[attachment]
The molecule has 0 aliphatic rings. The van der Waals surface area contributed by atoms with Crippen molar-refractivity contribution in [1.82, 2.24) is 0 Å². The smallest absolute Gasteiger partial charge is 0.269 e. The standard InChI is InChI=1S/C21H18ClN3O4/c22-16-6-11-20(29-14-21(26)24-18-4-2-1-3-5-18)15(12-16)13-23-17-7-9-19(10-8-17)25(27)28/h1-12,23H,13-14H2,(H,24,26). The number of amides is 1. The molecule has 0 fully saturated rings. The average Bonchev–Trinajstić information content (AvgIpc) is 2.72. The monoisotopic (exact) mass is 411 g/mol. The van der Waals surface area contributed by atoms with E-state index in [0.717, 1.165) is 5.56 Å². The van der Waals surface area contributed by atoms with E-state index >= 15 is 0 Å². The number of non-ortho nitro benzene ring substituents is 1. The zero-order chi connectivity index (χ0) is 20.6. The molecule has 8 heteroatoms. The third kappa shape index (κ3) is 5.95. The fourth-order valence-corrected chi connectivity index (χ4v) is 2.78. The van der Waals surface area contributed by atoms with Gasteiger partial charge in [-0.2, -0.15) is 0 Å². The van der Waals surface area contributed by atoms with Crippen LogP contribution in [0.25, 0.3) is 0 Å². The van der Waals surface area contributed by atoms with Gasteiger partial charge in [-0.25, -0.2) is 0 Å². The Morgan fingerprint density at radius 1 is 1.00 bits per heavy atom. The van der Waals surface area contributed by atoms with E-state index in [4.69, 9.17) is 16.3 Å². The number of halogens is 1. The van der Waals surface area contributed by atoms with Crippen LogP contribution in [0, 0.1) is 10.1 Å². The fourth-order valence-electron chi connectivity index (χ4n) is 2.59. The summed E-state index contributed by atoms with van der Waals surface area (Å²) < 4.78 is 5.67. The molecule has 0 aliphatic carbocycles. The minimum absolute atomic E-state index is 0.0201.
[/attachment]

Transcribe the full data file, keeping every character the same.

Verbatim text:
The molecule has 0 aliphatic rings. The van der Waals surface area contributed by atoms with Crippen molar-refractivity contribution in [1.82, 2.24) is 0 Å². The smallest absolute Gasteiger partial charge is 0.269 e. The standard InChI is InChI=1S/C21H18ClN3O4/c22-16-6-11-20(29-14-21(26)24-18-4-2-1-3-5-18)15(12-16)13-23-17-7-9-19(10-8-17)25(27)28/h1-12,23H,13-14H2,(H,24,26). The number of amides is 1. The molecule has 0 fully saturated rings. The average Bonchev–Trinajstić information content (AvgIpc) is 2.72. The monoisotopic (exact) mass is 411 g/mol. The van der Waals surface area contributed by atoms with E-state index in [0.717, 1.165) is 5.56 Å². The van der Waals surface area contributed by atoms with E-state index >= 15 is 0 Å². The number of non-ortho nitro benzene ring substituents is 1. The zero-order chi connectivity index (χ0) is 20.6. The molecule has 8 heteroatoms. The third kappa shape index (κ3) is 5.95. The fourth-order valence-corrected chi connectivity index (χ4v) is 2.78. The van der Waals surface area contributed by atoms with Gasteiger partial charge in [-0.2, -0.15) is 0 Å². The van der Waals surface area contributed by atoms with Crippen LogP contribution in [0.25, 0.3) is 0 Å². The van der Waals surface area contributed by atoms with Gasteiger partial charge in [-0.25, -0.2) is 0 Å². The Morgan fingerprint density at radius 1 is 1.00 bits per heavy atom. The van der Waals surface area contributed by atoms with E-state index in [4.69, 9.17) is 16.3 Å². The number of halogens is 1. The van der Waals surface area contributed by atoms with Crippen LogP contribution in [0, 0.1) is 10.1 Å². The fourth-order valence-electron chi connectivity index (χ4n) is 2.59. The summed E-state index contributed by atoms with van der Waals surface area (Å²) < 4.78 is 5.67. The molecule has 0 aliphatic carbocycles. The minimum absolute atomic E-state index is 0.0201.